For nearly sixty years, there has been widespread debate over what food items should be eligible for purchase with SNAP (food stamps) benefits. Although the House of Representatives voted to prohibit using food coupons to purchase soft drinks and luxury foods, the final version of the 1964 Food Stamp Act did not contain those restrictions. Since then, there have been numerous efforts to ban foods considered unhealthy, including soft drinks, snack foods, and candy. All such efforts have been unsuccessful, including because some believe that it is inappropriate for the government to tell people (including SNAP beneficiaries) what they can and cannot eat.
While efforts to modify what constitutes SNAP-eligible foods will likely continue during upcoming Farm Bill hearings, Republican state legislators in Iowa have introduced a bill that would severely restrict what foods would be eligible for purchase with SNAP benefits. Section 15 of Iowa File 3 seeks to require the state Department of Human Services to seek a waiver from USDA’s Food & Nutrition Service (FNS) that would permit the state to limit SNAP purchases only to those foods listed on the Iowa WIC Approved Foods List. Unlike SNAP-eligible foods, which are generally all foods other than hot food, alcohol, and tobacco, WIC-eligible foods are extremely limited. For example, WIC beneficiaries in Iowa can only purchase cereal, whole wheat bread, brown rice, corn and whole wheat tortillas, oatmeal, whole wheat pasta, certain canned and dried beans, peanut butter, canned tuna and salmon, certain 100% juices, fresh fruits and vegetables, milk and milk alternatives, eggs, cheese, tofu, yogurt, infant formula, and baby food.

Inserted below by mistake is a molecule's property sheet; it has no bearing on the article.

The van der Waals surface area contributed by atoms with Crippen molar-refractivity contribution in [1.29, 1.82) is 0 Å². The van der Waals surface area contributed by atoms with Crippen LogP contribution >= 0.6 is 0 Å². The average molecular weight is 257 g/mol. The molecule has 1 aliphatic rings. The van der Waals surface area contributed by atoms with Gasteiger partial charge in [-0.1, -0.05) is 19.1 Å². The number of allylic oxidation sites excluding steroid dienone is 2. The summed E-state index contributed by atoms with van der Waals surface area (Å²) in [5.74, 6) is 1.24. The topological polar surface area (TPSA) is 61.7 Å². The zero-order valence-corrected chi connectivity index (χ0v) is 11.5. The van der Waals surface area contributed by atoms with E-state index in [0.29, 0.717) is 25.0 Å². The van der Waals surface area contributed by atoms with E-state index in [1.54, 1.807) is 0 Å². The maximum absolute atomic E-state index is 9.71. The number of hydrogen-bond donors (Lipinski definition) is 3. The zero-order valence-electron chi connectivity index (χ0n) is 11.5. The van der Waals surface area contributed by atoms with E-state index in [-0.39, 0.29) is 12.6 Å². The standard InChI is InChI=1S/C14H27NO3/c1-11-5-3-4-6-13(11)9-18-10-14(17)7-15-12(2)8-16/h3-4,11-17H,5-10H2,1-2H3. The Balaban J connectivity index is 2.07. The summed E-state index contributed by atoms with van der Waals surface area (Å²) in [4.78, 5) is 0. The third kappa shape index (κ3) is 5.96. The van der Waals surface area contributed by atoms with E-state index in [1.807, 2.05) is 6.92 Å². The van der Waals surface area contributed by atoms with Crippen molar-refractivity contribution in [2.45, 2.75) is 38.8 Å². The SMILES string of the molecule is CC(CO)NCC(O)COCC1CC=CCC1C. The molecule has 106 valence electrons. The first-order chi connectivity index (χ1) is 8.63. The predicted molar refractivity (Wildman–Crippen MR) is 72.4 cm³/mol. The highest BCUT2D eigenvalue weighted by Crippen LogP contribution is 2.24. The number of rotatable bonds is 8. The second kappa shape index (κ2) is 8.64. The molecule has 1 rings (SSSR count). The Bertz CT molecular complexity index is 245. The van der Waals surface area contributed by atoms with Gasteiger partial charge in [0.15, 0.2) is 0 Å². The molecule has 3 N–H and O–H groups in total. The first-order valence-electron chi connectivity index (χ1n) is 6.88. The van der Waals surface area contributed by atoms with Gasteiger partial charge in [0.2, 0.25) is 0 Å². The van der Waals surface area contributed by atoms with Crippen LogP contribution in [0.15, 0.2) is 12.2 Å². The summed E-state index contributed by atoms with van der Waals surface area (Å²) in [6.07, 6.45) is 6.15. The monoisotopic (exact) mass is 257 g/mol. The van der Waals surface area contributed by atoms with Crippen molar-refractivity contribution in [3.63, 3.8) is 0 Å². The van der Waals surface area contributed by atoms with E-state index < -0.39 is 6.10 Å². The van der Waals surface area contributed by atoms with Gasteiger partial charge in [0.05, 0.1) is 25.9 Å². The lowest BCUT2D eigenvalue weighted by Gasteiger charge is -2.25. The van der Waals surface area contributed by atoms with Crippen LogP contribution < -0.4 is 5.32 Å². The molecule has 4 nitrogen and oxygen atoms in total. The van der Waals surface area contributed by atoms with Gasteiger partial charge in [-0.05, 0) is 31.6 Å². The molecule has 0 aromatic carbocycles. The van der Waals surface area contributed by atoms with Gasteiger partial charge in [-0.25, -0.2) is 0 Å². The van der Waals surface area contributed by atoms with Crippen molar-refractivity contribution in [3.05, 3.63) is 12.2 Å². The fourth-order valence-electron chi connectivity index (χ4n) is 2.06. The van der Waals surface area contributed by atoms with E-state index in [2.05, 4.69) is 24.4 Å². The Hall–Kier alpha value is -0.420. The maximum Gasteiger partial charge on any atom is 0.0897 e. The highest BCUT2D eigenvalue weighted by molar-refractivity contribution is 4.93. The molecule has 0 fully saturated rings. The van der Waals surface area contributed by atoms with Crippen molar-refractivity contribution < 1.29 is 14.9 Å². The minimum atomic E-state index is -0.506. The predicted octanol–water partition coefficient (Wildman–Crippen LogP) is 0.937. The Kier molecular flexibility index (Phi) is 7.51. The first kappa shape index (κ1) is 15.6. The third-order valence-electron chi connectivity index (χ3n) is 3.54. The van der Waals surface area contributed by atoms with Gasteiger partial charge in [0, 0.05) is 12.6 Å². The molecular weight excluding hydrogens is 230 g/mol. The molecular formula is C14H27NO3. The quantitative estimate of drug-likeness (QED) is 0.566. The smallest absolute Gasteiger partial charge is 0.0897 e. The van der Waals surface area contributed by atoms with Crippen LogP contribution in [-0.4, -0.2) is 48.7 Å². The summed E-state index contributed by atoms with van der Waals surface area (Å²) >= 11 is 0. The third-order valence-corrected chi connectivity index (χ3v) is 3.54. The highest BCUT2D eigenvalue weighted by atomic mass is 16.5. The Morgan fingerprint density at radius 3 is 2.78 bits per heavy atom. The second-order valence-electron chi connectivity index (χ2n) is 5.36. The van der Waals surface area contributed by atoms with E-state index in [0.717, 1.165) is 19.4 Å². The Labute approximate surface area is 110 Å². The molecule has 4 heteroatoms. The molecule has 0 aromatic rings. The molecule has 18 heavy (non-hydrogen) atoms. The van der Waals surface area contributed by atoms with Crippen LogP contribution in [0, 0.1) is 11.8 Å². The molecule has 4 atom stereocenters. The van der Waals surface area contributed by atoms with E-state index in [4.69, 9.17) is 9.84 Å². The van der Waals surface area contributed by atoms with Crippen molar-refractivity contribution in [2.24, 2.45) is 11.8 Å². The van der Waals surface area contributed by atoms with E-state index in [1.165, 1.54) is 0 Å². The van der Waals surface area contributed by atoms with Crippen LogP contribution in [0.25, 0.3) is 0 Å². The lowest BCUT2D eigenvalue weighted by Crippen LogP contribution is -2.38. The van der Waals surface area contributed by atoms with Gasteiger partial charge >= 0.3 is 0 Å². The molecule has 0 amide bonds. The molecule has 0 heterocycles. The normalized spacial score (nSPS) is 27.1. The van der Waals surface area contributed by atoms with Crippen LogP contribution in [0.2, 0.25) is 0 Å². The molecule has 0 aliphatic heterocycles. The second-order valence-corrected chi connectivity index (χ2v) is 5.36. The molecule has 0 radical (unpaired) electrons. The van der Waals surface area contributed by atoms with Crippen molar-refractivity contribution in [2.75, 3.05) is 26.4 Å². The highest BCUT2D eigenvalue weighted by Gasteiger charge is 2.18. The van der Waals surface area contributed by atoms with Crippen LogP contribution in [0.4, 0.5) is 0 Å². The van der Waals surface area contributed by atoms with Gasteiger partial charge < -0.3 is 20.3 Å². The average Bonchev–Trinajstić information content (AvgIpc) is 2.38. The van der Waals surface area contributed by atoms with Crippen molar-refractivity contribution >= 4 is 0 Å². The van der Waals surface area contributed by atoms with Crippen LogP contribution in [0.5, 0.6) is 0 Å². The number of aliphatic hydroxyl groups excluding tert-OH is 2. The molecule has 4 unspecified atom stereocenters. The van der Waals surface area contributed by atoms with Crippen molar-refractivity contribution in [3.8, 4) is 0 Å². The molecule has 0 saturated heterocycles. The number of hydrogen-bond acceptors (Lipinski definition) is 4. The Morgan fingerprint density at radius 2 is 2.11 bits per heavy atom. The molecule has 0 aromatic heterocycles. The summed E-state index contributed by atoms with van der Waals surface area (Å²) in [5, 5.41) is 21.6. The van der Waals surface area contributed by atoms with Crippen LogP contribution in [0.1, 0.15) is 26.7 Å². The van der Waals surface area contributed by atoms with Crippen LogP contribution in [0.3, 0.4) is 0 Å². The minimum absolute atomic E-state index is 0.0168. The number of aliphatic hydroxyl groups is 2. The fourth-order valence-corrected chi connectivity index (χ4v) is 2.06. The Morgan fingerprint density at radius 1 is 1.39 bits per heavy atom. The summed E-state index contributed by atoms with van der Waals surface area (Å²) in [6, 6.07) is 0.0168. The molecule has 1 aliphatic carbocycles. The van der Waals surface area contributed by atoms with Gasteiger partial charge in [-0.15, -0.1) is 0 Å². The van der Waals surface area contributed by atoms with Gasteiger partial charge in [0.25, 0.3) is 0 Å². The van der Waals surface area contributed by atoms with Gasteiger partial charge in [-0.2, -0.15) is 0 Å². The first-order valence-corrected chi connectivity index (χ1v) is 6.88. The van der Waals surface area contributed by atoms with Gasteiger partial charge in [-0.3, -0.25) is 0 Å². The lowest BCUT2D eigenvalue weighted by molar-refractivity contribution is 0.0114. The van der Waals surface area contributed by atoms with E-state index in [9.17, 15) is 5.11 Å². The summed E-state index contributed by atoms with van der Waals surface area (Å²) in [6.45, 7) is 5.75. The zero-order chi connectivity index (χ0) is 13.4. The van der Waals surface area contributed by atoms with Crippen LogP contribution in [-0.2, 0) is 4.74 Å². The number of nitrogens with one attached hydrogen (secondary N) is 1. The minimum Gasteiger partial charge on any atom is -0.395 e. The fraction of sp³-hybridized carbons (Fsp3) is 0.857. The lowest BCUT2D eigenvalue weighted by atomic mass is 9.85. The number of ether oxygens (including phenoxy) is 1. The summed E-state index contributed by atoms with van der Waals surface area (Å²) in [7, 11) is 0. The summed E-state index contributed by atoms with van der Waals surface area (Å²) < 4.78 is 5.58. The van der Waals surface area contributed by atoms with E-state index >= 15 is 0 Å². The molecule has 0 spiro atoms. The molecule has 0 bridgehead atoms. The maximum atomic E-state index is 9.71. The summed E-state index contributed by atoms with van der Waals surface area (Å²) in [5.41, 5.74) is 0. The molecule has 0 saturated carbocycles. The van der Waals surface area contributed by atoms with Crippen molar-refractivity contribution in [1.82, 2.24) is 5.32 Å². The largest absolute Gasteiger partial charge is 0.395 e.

Under this misguided legislative effort, a wide variety of staple food items would be prohibited including pork, beef, and chicken. Additionally, water, flour, sugar, spices, coffee, tea, all soft drinks, cookies, candy, chips, and other snack foods would also be ineligible for purchase with SNAP benefits. On a positive note, even if legislators in the Hawkeye State pass this bill and it’s signed into law by Governor Reynolds, there is virtually no chance that FNS will approve a waiver.
7 C.F.R. § 272.3(c) contains the criteria governing SNAP waiver requests. To obtain a waiver, states must demonstrate that extraordinary temporary situations involving increased caseloads, that the requested waiver would result in the program being more effectively and efficiently administered, or unique conditions preclude the effective implementation of specific regulatory provisions. None of these conditions currently exist in Iowa. Additionally, FNS lacks authority to grant a waiver if it would be inconsistent with the Food and Nutrition Act of 2008. Without question, Iowa File 3 is inconsistent with the statutory definition of “food.” Moreover, Secretary Vilsack, Acting Under Secretary Dean, and FNS Administrator Long are all appointees of President Joe Biden. It is unfathomable that these Democratic appointees would consider restricting the rights of Iowans who receive supplemental nutrition benefits in that way. Iowa File 3 will also likely be opposed by a wide variety of entities that normally do not agree on political issues: retailer associations, anti-hunger organizations, food manufacturers, pork, poultry, and beef producers, as well as Libertarians (who are generally opposed to action by the “Nanny State”) are all expected to lobby against this ludicrous bill. Hopefully, common sense in the Hawkeye State will prevail, and Iowa File 3 will be withdrawn.